What if told you that between 90-100 percent of Americans are living in “healthcare poverty.” You would probably object and say that while the country certainly has a healthcare crisis, my numbers are surely inflated. After all, most people in the U.S. have access to healthcare.
In reply, I explain that while it’s true most people are able to consume healthcare services, they are still in poverty since those services are paid for at least partially by the government or private insurance. You would probably respond that I seem very confused on this issue. And you’d be right.
Yet when we hear reports that between 14 and 16 percent of Americans are living in poverty, few people bother to ask, “Are they talking about consumption or income?”
The reason it matters is the same reason that most Americans are not in “healthcare poverty”: they are able to consume more goods and services than they are able to pay for with their income. As James X. Sullivan, an economics professor at Notre Dame, has explained:
“A different measure of poverty that’s based on consumption, rather than income, would not only measure poverty more accurately, but would lead to a better understanding of the effects of policy and would help lawmakers craft policies to better serve the nation’s poorest,” according to Sullivan, whose research examines the consumption, saving and borrowing behavior of poor households in the U.S., and how welfare and tax policy affects the well-being of the poor. The Census poverty measure ignores the effects of some of the most critical anti-poverty weapons, most notably the Earned Income Tax Credit, Medicaid, food stamps, and housing subsidies.
“Income received from food stamps, for example, grew by more than $14 billion in 2009. By excluding these benefits in measuring poverty, the Census figures fail to recognize that the food stamps program lifts many people out of actual poverty,” Sullivan says. “If these programs are cut back in the future, actual poverty will rise even more.”
Using income-based numbers only also overlooks the struggles of many Americans who are tightening their belts – those who are worried about losing their jobs or facing foreclosure, or those who devote a large chunk of their paychecks to paying off medical bills. The standard of living for these people is lower than their income would suggest.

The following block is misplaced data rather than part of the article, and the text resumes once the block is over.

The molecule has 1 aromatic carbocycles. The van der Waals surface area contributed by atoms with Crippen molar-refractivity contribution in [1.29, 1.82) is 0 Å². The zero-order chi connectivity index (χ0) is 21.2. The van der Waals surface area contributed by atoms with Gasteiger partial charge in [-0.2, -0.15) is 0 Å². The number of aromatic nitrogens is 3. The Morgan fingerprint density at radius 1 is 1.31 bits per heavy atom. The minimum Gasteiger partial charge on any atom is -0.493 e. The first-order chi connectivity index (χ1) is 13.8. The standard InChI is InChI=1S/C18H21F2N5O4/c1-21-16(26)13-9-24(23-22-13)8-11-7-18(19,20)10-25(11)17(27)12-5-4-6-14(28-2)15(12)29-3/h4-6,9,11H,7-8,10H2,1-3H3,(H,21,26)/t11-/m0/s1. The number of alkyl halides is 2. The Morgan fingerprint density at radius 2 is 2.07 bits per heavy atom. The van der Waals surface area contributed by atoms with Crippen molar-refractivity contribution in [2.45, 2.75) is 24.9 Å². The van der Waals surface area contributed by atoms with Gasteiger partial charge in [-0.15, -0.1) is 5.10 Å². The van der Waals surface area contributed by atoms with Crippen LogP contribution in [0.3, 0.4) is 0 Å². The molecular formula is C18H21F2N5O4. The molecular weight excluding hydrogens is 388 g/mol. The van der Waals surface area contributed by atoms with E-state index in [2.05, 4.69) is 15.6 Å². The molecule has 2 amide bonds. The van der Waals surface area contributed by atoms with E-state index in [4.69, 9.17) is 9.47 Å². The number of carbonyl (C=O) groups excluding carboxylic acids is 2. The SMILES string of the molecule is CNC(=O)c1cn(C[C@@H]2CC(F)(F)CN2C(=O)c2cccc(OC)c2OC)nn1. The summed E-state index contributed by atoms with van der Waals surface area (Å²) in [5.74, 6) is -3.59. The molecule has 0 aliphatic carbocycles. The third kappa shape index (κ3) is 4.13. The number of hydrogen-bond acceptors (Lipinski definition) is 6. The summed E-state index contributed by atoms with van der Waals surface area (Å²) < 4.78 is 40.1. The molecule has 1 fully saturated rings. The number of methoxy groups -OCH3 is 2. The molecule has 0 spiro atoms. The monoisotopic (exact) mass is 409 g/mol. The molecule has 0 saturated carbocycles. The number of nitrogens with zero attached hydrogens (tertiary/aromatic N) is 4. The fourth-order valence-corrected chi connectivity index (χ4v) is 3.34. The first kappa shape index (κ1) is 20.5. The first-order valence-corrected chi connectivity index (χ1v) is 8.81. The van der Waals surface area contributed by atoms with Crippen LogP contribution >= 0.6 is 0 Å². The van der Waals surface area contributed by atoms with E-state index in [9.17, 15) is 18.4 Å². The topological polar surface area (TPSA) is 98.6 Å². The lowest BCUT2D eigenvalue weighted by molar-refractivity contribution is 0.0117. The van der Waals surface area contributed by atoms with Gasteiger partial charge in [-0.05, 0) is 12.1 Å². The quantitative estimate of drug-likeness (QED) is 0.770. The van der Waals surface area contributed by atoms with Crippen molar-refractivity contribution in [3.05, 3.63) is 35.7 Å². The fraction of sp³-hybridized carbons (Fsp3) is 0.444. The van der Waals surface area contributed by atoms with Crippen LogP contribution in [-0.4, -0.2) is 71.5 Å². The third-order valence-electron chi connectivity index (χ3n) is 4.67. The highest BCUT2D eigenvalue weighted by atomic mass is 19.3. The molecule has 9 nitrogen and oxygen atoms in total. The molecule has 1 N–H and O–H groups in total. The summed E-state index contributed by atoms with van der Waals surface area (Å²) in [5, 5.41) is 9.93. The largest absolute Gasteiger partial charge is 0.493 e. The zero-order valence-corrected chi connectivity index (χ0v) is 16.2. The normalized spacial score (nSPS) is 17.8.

Another paper by Sullivan and co-author Bruce D. Meyer of the University of Chicago, argues that consumption offers a more robust measurement of poverty than income. When measured correctly, poverty has declined over time. From the abstract:
This paper examines changes in the extent of material deprivation in the United States from the early 1960s to 2009. We investigate how both income and consumption based poverty have changed over time and explore how these trends differ across family types. Estimates of changes in poverty over the past five decades are very sensitive to how resources are measured. A poverty measure that incorporates taxes falls noticeably more than a pre-tax income measure. Sharp differences are also evident between the patterns for income and consumption based poverty. Income poverty falls more sharply than consumption poverty during the 1960s. The reverse is true for the 2000s, although in 2009 consumption poverty rises more than income poverty . . . Income based poverty gaps have been rising over the last two decades while consumption based gaps have fallen. We show that how poverty is measured affects the composition of the poor, and that the consumption poor appear to be worse off than the income poor.
To see the stark difference it makes, look at this graph from the recent joint report by the new joint report from the (conservative) American Enterprise Institute and the (liberal) Brookings Institution:
As Robert VerBruggen notes, “This [consumption-based] approach doesn’t always create low estimates; in the early 1970s, it sits right between the two other measures. But it shows dramatic improvement and a low poverty rate today. Even when the other rates are spiking, consumption poverty remains basically steady.”
Indeed, it doesn’t make sense to propose solutions for poverty and then exclude those very solutions from being considered when measuring the poverty rate, especially when the poverty-fighting initiatives have been effective.
If we’re going to have an honest and serious debate in this country about how to help the poor, we must consider the level of consumption by the poor—not just the numbers on their paycheck.